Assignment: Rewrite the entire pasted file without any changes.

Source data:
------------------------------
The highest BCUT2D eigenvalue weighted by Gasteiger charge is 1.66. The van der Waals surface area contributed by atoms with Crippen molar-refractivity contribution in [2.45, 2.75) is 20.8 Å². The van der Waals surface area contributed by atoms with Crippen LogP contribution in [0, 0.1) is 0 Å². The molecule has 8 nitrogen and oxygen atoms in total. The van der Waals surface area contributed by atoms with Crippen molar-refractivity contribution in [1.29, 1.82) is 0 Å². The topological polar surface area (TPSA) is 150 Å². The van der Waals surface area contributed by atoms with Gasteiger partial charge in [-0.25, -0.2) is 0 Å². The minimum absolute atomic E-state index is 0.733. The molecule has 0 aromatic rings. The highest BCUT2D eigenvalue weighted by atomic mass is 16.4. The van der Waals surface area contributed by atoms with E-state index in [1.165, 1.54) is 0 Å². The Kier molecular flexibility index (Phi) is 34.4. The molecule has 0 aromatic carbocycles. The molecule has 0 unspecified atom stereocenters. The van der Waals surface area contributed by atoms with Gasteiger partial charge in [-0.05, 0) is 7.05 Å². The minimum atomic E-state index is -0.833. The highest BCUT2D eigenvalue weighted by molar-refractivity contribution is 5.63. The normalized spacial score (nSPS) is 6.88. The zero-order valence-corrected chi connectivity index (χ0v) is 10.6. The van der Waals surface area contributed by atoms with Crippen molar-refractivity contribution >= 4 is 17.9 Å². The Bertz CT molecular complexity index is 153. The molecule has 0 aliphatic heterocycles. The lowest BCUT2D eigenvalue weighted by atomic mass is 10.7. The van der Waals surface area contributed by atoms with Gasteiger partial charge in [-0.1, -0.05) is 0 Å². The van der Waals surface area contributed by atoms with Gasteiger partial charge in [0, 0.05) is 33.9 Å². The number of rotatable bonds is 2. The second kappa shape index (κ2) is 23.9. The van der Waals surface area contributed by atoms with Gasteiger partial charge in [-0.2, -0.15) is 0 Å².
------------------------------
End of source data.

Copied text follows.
The highest BCUT2D eigenvalue weighted by Gasteiger charge is 1.66. The van der Waals surface area contributed by atoms with Crippen molar-refractivity contribution in [2.45, 2.75) is 20.8 Å². The van der Waals surface area contributed by atoms with Crippen LogP contribution in [0, 0.1) is 0 Å². The molecule has 8 nitrogen and oxygen atoms in total. The van der Waals surface area contributed by atoms with Crippen molar-refractivity contribution in [1.29, 1.82) is 0 Å². The topological polar surface area (TPSA) is 150 Å². The van der Waals surface area contributed by atoms with Gasteiger partial charge in [-0.25, -0.2) is 0 Å². The minimum absolute atomic E-state index is 0.733. The molecule has 0 aromatic rings. The highest BCUT2D eigenvalue weighted by atomic mass is 16.4. The van der Waals surface area contributed by atoms with E-state index in [1.165, 1.54) is 0 Å². The Kier molecular flexibility index (Phi) is 34.4. The molecule has 0 aromatic carbocycles. The molecule has 0 unspecified atom stereocenters. The van der Waals surface area contributed by atoms with Gasteiger partial charge in [-0.05, 0) is 7.05 Å². The minimum atomic E-state index is -0.833. The highest BCUT2D eigenvalue weighted by molar-refractivity contribution is 5.63. The normalized spacial score (nSPS) is 6.88. The zero-order valence-corrected chi connectivity index (χ0v) is 10.6. The van der Waals surface area contributed by atoms with Crippen molar-refractivity contribution >= 4 is 17.9 Å². The Bertz CT molecular complexity index is 153. The molecule has 0 aliphatic heterocycles. The lowest BCUT2D eigenvalue weighted by atomic mass is 10.7. The van der Waals surface area contributed by atoms with Gasteiger partial charge in [-0.1, -0.05) is 0 Å². The van der Waals surface area contributed by atoms with Gasteiger partial charge in [0, 0.05) is 33.9 Å². The number of rotatable bonds is 2. The second kappa shape index (κ2) is 23.9. The van der Waals surface area contributed by atoms with Gasteiger partial charge in [-0.2, -0.15) is 0 Å².